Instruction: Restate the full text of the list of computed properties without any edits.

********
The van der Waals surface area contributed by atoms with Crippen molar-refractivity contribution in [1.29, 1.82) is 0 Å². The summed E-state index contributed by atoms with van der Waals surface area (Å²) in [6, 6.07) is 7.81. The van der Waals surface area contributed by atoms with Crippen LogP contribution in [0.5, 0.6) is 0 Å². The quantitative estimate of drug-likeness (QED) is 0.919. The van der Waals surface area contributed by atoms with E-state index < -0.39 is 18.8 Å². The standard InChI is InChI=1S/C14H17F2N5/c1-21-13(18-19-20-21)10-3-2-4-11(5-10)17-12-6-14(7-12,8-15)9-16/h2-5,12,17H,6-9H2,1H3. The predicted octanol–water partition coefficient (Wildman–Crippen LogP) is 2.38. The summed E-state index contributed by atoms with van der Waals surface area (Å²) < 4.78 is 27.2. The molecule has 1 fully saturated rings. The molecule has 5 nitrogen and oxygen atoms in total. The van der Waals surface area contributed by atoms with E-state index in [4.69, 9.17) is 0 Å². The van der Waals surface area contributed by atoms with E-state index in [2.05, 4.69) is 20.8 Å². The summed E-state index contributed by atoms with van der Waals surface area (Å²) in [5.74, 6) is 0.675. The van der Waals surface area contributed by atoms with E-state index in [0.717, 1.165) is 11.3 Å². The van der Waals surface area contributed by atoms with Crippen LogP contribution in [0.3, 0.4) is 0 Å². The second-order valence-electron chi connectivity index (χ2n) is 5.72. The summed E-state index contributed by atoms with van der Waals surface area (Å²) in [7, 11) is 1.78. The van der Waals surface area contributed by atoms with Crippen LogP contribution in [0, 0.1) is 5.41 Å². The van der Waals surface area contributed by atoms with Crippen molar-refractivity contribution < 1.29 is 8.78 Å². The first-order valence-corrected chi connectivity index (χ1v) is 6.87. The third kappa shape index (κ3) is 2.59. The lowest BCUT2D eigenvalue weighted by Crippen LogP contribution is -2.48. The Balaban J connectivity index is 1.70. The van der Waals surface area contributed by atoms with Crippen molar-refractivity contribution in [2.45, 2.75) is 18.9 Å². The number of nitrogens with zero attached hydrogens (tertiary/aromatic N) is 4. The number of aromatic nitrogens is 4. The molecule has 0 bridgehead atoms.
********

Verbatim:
The van der Waals surface area contributed by atoms with Crippen molar-refractivity contribution in [1.29, 1.82) is 0 Å². The summed E-state index contributed by atoms with van der Waals surface area (Å²) in [6, 6.07) is 7.81. The van der Waals surface area contributed by atoms with Crippen LogP contribution in [0.5, 0.6) is 0 Å². The quantitative estimate of drug-likeness (QED) is 0.919. The van der Waals surface area contributed by atoms with E-state index < -0.39 is 18.8 Å². The standard InChI is InChI=1S/C14H17F2N5/c1-21-13(18-19-20-21)10-3-2-4-11(5-10)17-12-6-14(7-12,8-15)9-16/h2-5,12,17H,6-9H2,1H3. The predicted octanol–water partition coefficient (Wildman–Crippen LogP) is 2.38. The summed E-state index contributed by atoms with van der Waals surface area (Å²) < 4.78 is 27.2. The molecule has 1 fully saturated rings. The molecule has 5 nitrogen and oxygen atoms in total. The van der Waals surface area contributed by atoms with E-state index in [4.69, 9.17) is 0 Å². The van der Waals surface area contributed by atoms with E-state index in [2.05, 4.69) is 20.8 Å². The summed E-state index contributed by atoms with van der Waals surface area (Å²) in [5.74, 6) is 0.675. The van der Waals surface area contributed by atoms with E-state index in [0.717, 1.165) is 11.3 Å². The van der Waals surface area contributed by atoms with Crippen LogP contribution in [0.3, 0.4) is 0 Å². The second-order valence-electron chi connectivity index (χ2n) is 5.72. The summed E-state index contributed by atoms with van der Waals surface area (Å²) in [7, 11) is 1.78. The van der Waals surface area contributed by atoms with Crippen LogP contribution in [0, 0.1) is 5.41 Å². The van der Waals surface area contributed by atoms with Crippen molar-refractivity contribution < 1.29 is 8.78 Å². The first-order valence-corrected chi connectivity index (χ1v) is 6.87. The third kappa shape index (κ3) is 2.59. The lowest BCUT2D eigenvalue weighted by Crippen LogP contribution is -2.48. The Balaban J connectivity index is 1.70. The van der Waals surface area contributed by atoms with Crippen molar-refractivity contribution in [2.45, 2.75) is 18.9 Å². The number of nitrogens with zero attached hydrogens (tertiary/aromatic N) is 4. The number of aromatic nitrogens is 4. The molecule has 0 bridgehead atoms.